2206A Student Center
MU-LOC: A Deep Neural Network Method for Predicting Mitochondrially Localized Proteins in Plants
Targeting and translocation of proteins to the appropriate subcellular compartments is crucial for cell organization and function. Newly synthesized proteins are transported to mitochondria with the assistance of complex targeting sequences containing either an N-terminal pre-sequence or a multitude of internal signals. Compared with experimental approaches, computational predictions provide an efficient way to infer subcellular localization of a protein. However, it is still challenging to predict plant mitochondrially localized proteins accurately due to various limitations. Consequently, the performance of current tools can be improved with new data and new machine-learning methods. We present MU-LOC, a novel computational approach for large-scale prediction of plant mitochondrial proteins. We collected a comprehensive dataset of plant subcellular localization, extracted features including amino acid composition, protein position weight matrix, and gene co-expression information, and trained deep neural network and support vector machine predictors. Benchmarked on two independent datasets, MU-LOC achieved substantial improvements over six state-of-the-art tools for plant mitochondrial targeting prediction. In addition, MU-LOC has the advantage of predicting plant mitochondrial proteins possessing or lacking N-terminal pre-sequences. We applied MU-LOC to predict candidate mitochondrial proteins for the whole proteome of Arabidopsis and potato. MU-LOC is publicly available at http://mu-loc.org.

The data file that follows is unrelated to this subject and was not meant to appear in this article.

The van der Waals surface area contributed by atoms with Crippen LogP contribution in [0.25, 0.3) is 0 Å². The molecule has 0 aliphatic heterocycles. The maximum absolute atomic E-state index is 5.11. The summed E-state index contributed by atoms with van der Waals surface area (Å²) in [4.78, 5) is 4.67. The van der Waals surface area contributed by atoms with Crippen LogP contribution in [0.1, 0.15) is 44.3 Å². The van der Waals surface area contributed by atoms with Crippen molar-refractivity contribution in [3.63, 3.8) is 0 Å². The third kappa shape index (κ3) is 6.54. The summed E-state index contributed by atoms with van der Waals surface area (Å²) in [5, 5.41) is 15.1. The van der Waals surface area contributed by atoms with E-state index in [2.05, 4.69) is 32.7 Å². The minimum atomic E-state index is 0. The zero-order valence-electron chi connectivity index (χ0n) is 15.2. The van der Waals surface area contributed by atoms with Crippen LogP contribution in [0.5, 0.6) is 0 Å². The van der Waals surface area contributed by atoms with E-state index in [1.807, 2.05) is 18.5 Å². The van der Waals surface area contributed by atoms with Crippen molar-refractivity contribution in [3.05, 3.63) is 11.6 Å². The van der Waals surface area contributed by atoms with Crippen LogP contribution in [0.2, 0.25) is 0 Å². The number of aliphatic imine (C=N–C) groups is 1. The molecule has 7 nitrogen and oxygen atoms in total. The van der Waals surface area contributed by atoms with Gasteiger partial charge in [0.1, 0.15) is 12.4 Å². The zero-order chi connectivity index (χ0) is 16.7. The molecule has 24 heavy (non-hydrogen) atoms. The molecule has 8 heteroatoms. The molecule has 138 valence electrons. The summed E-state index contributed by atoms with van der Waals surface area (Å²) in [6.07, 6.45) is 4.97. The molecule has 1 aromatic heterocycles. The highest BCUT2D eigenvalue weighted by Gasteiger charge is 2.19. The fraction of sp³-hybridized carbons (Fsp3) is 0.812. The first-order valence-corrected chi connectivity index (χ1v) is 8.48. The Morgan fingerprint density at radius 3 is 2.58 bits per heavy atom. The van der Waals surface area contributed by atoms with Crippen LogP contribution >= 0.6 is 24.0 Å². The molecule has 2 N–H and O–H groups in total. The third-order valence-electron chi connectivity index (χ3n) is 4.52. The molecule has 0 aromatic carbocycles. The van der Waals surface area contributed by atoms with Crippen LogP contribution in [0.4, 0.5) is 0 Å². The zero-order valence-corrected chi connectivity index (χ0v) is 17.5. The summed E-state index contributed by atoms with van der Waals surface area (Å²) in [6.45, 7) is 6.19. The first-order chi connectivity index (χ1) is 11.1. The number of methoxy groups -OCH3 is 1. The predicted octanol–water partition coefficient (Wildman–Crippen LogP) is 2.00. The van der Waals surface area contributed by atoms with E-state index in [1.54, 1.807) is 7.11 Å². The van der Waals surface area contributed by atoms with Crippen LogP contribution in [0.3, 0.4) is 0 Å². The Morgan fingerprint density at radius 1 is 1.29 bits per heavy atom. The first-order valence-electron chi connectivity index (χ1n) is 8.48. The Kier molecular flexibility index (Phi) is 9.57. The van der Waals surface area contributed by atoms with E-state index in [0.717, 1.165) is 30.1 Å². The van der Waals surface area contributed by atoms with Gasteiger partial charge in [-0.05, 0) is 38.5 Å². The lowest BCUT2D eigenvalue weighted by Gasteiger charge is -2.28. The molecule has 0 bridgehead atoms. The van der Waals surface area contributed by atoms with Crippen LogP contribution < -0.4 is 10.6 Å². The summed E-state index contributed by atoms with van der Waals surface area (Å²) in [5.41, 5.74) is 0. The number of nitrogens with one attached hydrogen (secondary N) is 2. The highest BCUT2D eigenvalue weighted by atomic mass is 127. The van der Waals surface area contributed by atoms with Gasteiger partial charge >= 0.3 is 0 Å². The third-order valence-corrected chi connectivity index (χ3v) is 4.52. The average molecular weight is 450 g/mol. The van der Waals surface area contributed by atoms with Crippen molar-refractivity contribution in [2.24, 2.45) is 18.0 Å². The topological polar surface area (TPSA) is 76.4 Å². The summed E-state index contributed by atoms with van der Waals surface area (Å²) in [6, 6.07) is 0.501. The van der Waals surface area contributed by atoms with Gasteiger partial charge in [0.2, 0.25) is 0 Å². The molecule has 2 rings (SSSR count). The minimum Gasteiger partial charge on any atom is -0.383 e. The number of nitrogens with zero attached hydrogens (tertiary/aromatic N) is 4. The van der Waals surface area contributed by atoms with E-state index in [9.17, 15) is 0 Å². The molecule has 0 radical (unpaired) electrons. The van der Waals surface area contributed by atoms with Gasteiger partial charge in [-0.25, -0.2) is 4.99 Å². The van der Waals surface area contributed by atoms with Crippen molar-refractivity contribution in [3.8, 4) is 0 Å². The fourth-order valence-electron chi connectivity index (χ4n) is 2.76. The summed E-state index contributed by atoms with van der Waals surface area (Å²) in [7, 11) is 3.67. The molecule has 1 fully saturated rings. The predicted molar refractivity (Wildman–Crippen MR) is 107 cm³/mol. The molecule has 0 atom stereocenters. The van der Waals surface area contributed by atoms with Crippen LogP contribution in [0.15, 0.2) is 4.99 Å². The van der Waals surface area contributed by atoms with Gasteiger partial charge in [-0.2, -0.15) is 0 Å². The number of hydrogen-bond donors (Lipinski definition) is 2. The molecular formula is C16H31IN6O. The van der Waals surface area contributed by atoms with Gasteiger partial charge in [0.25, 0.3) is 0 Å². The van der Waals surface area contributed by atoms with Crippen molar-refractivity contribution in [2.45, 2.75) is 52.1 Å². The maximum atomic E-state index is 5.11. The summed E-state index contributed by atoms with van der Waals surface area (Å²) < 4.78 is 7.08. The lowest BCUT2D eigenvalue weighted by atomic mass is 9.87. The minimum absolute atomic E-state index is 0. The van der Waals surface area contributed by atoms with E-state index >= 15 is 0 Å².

2206A Student Center
An Analysis of Diabetes Mobile Applications Features Compared to AADE7TM: Addressing Self-Management Behaviors in People with Diabetes
Diabetes Self-management (DSM) applications (apps) have been designed to improve knowledge of diabetes and self-management behaviors. However, few studies have systematically examined if diabetes apps followed the American Association of Diabetes Educators (AADE) Self-Care BehaviorsTM guidelines. The purpose of this study was to compare the features of current DSM apps to the AADE7TM guidelines. In two major app stores, we used three search terms to capture a wide range of diabetes apps. Apps were excluded based on five exclusion criteria. A multidisciplinary team analyzed and classified the features of each app based on the AADE7TM. We conducted interviews with six diabetes physicians and educators for their opinions on the distribution of the features of DSM apps. Out of 1,050 apps retrieved, 173 apps were identified as eligible during November 2015 and 137 apps during December 2017. We found an unbalanced DSM app development trend based on AADE7TM guidelines. Future diabetes apps should attempt to incorporate features under evidence-based guidelines such as AADE7TM to better support the self-management behavior changes of people with diabetes.